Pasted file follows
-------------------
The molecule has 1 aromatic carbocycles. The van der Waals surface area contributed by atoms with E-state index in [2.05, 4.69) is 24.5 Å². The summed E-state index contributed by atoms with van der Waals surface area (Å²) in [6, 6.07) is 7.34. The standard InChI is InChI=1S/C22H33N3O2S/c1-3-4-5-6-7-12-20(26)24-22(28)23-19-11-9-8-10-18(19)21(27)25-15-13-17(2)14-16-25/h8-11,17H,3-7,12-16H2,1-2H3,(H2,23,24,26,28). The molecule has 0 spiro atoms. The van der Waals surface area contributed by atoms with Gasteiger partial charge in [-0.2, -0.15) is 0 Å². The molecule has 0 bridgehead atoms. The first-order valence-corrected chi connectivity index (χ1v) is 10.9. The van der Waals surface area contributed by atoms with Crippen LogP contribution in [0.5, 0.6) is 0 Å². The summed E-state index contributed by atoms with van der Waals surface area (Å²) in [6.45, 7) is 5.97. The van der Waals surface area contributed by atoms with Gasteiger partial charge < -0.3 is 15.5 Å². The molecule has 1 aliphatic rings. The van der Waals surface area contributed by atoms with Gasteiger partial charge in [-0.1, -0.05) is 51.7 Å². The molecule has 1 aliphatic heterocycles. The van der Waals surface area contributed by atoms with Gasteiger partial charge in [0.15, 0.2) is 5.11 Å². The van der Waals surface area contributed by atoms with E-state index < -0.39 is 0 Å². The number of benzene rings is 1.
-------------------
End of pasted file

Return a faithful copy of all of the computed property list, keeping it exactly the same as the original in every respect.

The molecule has 1 aromatic carbocycles. The van der Waals surface area contributed by atoms with E-state index in [2.05, 4.69) is 24.5 Å². The summed E-state index contributed by atoms with van der Waals surface area (Å²) in [6, 6.07) is 7.34. The standard InChI is InChI=1S/C22H33N3O2S/c1-3-4-5-6-7-12-20(26)24-22(28)23-19-11-9-8-10-18(19)21(27)25-15-13-17(2)14-16-25/h8-11,17H,3-7,12-16H2,1-2H3,(H2,23,24,26,28). The molecule has 0 spiro atoms. The van der Waals surface area contributed by atoms with Gasteiger partial charge in [-0.2, -0.15) is 0 Å². The molecule has 0 bridgehead atoms. The first-order valence-corrected chi connectivity index (χ1v) is 10.9. The van der Waals surface area contributed by atoms with Crippen LogP contribution in [0.5, 0.6) is 0 Å². The summed E-state index contributed by atoms with van der Waals surface area (Å²) in [6.45, 7) is 5.97. The van der Waals surface area contributed by atoms with Gasteiger partial charge < -0.3 is 15.5 Å². The molecule has 1 aliphatic rings. The van der Waals surface area contributed by atoms with Gasteiger partial charge in [-0.1, -0.05) is 51.7 Å². The molecule has 1 aliphatic heterocycles. The van der Waals surface area contributed by atoms with Gasteiger partial charge in [0.15, 0.2) is 5.11 Å². The van der Waals surface area contributed by atoms with E-state index < -0.39 is 0 Å². The number of benzene rings is 1.